dhb Dorica Mtb Shoes

In my search for a gravel race shoe I missed out the dhb Dorica Mtb shoe, so it’s time to rectify that.

The dhb Dorica Mtb shoe is a classic looking lace-up shoe. With its black laces and minimalist white finish, dhb have produced a great looking shoe. The upper is a lightweight micro-fibre with a nylon sole and laces. As is standard for off-road shoes the nylon sole is drilled for a two-bolt cleat and toe-spikes. Weight for a single, size 42 shoe with a SPD cleat is 344g.

dhb Dorica Mtb shoe, also available in black
dhb Dorica Mtb shoe, also available in black


Yes, laces! I haven’t ridden a laced up cycling shoe since I first started riding as a junior, a long time ago. I really wasn’t keen on going back to laces; surely they couldn’t compete with modern closures? Well, it seems they can. I was worried that I miss the ability to adjust the fit of my shoe mid-ride. With a ratchet or velcro closure, it’s simple to tighten or loosen your shoe during the ride. Laces however, are a one-time closure; you tighten them at the start and loosen them at the end.

Laces for the dhb Dorica Mtb shoe
Laces for the dhb Dorica Mtb shoe

Over a summer of gravel riding however, I’ve never felt the need to re-adjust their fit. I tightened them at the beginning and they always seemed to be just right. I guess this is the combination of some slight stretch in the micro-fibre and a bit of give in the laces? Or maybe it’s the other way? Whatever the reason they were super comfortable on rides up to four hours. I didn’t have any issues with tight spots or hot-foot at all. In fact the only negative I had with the laces, was making sure they stayed flat, but that’s just me being fussy!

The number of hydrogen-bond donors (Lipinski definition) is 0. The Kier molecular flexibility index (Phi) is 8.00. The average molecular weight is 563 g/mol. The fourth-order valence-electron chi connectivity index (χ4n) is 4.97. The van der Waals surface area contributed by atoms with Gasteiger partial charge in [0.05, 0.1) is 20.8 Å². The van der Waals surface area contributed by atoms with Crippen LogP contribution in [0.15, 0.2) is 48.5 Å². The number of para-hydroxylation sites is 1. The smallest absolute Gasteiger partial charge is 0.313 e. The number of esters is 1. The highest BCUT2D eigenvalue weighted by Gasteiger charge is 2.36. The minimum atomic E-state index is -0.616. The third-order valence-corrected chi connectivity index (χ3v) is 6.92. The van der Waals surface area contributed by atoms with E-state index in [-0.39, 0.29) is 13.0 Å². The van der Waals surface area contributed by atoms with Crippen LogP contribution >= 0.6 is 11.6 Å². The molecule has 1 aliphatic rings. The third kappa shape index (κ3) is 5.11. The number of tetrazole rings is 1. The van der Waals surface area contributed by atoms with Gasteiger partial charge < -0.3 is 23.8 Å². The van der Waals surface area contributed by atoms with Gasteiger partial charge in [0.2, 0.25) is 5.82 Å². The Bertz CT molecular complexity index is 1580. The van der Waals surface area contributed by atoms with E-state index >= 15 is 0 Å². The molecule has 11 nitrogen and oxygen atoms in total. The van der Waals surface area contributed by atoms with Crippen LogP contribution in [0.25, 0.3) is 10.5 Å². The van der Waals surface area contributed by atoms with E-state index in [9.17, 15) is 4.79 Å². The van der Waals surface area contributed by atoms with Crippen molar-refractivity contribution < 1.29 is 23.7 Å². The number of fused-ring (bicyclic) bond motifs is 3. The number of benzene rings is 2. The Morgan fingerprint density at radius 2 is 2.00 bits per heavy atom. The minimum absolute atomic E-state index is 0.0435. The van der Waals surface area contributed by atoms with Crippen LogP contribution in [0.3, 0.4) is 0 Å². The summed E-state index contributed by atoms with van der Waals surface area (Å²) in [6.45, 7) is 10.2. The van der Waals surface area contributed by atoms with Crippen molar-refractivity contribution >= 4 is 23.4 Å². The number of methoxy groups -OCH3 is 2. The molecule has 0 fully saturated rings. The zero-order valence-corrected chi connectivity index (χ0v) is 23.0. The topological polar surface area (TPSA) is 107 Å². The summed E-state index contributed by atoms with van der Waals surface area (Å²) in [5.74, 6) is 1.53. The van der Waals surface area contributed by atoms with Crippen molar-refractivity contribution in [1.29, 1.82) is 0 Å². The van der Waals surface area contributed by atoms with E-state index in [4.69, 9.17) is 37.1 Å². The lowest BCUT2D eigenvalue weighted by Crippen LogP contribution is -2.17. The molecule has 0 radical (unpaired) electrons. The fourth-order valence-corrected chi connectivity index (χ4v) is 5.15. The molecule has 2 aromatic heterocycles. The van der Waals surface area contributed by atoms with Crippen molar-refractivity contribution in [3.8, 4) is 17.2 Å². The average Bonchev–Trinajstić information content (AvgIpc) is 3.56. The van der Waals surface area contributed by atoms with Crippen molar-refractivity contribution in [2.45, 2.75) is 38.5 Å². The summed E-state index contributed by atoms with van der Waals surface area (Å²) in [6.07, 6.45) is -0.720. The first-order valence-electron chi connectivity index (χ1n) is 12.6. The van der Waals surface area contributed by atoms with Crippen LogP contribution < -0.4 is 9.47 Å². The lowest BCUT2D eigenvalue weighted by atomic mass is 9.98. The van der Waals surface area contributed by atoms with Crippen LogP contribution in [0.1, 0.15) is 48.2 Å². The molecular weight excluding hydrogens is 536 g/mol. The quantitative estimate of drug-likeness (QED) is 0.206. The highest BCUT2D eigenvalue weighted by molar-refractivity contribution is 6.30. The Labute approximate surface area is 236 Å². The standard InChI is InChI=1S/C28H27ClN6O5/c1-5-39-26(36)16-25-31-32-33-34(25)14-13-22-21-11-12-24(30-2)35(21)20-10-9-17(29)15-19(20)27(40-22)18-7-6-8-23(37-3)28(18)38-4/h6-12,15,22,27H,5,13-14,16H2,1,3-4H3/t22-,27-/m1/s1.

Stiff enough?

Normally I would look at a shoe with a nylon sole and think “oh that’s going to be a bit flexible”. Not with the dhb Dorica though. I was surprised how stiff they felt. While I didn’t manage to race in them, they were plenty good enough for training. If the weather stays dry, I’d be tempted to try them out at a ‘cross race. Also if you do need to do some walking, they are more practical than a road-specific shoe. I wouldn’t recommend them as walking shoes for a tourist, but they’re comfortable enough for a café stop.

White for off-road?

In the past I’ve always chosen dark shoes when it comes to off-road. It just made sense for a shoe that would be getting muddy on UK trails and cyclo-cross races. Over time however, I started to add some colour; sign of a mid-life crisis? When it came time to choose colours with the dhb Dorica the white just stood out. Pair its contrasting black tongue, laces and logos, with some nice white socks and tanned legs for that pro look!

After a summer of Portuguese and Sussex gravel the uppers are still looking good. There’s a few scuffs here and there, but a quick wipe after each ride has kept them looking fresh. They are also available in black.


So the dhb Dorica Mtb shoes have managed to dispel my initial misgivings. The first, that laces were too old school for modern riding, far from it. I was also worried that without some kind of lace-keeper, I would be catching the laces in my chain-ring; nope. They are just the right length and double knotting them keeps them well away from the drive-train. Another worry was that the nylon sole would be too flexible. As I said, while I didn’t get a chance to race in them, they felt really good when pressing hard on the pedals. So in conclusion, these are a great pair of shoes for gravel racing. Take a look at them on the dhb website, it also doesn’t hurt that they are very reasonably priced.